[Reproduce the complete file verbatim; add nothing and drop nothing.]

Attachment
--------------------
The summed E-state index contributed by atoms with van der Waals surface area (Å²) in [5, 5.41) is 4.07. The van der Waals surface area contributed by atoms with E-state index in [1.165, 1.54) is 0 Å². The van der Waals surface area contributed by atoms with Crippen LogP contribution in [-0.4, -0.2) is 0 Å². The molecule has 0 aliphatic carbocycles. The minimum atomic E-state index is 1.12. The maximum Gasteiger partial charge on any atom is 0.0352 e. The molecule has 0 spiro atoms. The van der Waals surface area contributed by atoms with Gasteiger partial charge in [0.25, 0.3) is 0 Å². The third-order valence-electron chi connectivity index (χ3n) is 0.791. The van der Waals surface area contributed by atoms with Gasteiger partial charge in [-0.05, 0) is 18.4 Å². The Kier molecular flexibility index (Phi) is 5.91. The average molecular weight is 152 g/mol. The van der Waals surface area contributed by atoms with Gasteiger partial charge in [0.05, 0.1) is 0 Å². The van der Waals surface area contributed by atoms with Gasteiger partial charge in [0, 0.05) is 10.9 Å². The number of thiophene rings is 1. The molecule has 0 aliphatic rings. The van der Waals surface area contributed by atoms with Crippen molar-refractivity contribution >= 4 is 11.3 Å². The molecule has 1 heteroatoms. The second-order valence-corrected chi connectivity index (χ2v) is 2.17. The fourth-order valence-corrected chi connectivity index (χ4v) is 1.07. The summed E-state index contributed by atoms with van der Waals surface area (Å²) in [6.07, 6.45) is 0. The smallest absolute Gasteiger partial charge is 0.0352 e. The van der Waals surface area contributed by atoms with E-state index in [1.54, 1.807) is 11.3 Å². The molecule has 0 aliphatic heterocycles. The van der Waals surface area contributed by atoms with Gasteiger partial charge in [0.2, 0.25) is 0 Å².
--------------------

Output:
The summed E-state index contributed by atoms with van der Waals surface area (Å²) in [5, 5.41) is 4.07. The van der Waals surface area contributed by atoms with E-state index in [1.165, 1.54) is 0 Å². The van der Waals surface area contributed by atoms with Crippen LogP contribution in [-0.4, -0.2) is 0 Å². The molecule has 0 aliphatic carbocycles. The minimum atomic E-state index is 1.12. The maximum Gasteiger partial charge on any atom is 0.0352 e. The molecule has 0 spiro atoms. The van der Waals surface area contributed by atoms with Gasteiger partial charge in [0.25, 0.3) is 0 Å². The third-order valence-electron chi connectivity index (χ3n) is 0.791. The van der Waals surface area contributed by atoms with Gasteiger partial charge in [-0.05, 0) is 18.4 Å². The Kier molecular flexibility index (Phi) is 5.91. The average molecular weight is 152 g/mol. The van der Waals surface area contributed by atoms with Gasteiger partial charge in [0.05, 0.1) is 0 Å². The van der Waals surface area contributed by atoms with Gasteiger partial charge in [0, 0.05) is 10.9 Å². The number of thiophene rings is 1. The molecule has 0 aliphatic rings. The van der Waals surface area contributed by atoms with Crippen molar-refractivity contribution >= 4 is 11.3 Å². The molecule has 1 heteroatoms. The second-order valence-corrected chi connectivity index (χ2v) is 2.17. The fourth-order valence-corrected chi connectivity index (χ4v) is 1.07. The summed E-state index contributed by atoms with van der Waals surface area (Å²) in [6.07, 6.45) is 0. The smallest absolute Gasteiger partial charge is 0.0352 e. The van der Waals surface area contributed by atoms with E-state index in [1.54, 1.807) is 11.3 Å². The molecule has 0 aliphatic heterocycles. The van der Waals surface area contributed by atoms with Gasteiger partial charge in [0.2, 0.25) is 0 Å².